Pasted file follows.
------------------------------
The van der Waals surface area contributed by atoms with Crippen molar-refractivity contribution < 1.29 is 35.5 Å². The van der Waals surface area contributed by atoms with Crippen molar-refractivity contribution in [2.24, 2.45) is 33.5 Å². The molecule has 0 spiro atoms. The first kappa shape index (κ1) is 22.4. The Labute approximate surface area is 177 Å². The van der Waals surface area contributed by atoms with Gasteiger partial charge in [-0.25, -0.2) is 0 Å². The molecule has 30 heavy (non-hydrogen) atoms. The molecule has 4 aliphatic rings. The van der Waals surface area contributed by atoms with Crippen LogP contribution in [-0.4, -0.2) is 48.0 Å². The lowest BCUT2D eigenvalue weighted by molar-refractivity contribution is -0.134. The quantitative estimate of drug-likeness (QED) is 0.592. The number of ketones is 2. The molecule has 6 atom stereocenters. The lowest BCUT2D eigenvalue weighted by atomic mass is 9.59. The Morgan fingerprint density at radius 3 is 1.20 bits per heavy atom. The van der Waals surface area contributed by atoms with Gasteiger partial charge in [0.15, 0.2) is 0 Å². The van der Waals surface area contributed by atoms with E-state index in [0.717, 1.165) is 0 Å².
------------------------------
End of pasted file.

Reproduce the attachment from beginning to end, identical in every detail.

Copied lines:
The van der Waals surface area contributed by atoms with Crippen molar-refractivity contribution < 1.29 is 35.5 Å². The van der Waals surface area contributed by atoms with Crippen molar-refractivity contribution in [2.24, 2.45) is 33.5 Å². The molecule has 0 spiro atoms. The first kappa shape index (κ1) is 22.4. The Labute approximate surface area is 177 Å². The van der Waals surface area contributed by atoms with Gasteiger partial charge in [-0.25, -0.2) is 0 Å². The molecule has 30 heavy (non-hydrogen) atoms. The molecule has 4 aliphatic rings. The van der Waals surface area contributed by atoms with Crippen LogP contribution in [-0.4, -0.2) is 48.0 Å². The lowest BCUT2D eigenvalue weighted by molar-refractivity contribution is -0.134. The quantitative estimate of drug-likeness (QED) is 0.592. The number of ketones is 2. The molecule has 6 atom stereocenters. The lowest BCUT2D eigenvalue weighted by atomic mass is 9.59. The Morgan fingerprint density at radius 3 is 1.20 bits per heavy atom. The van der Waals surface area contributed by atoms with Gasteiger partial charge in [0.15, 0.2) is 0 Å². The van der Waals surface area contributed by atoms with E-state index in [0.717, 1.165) is 0 Å².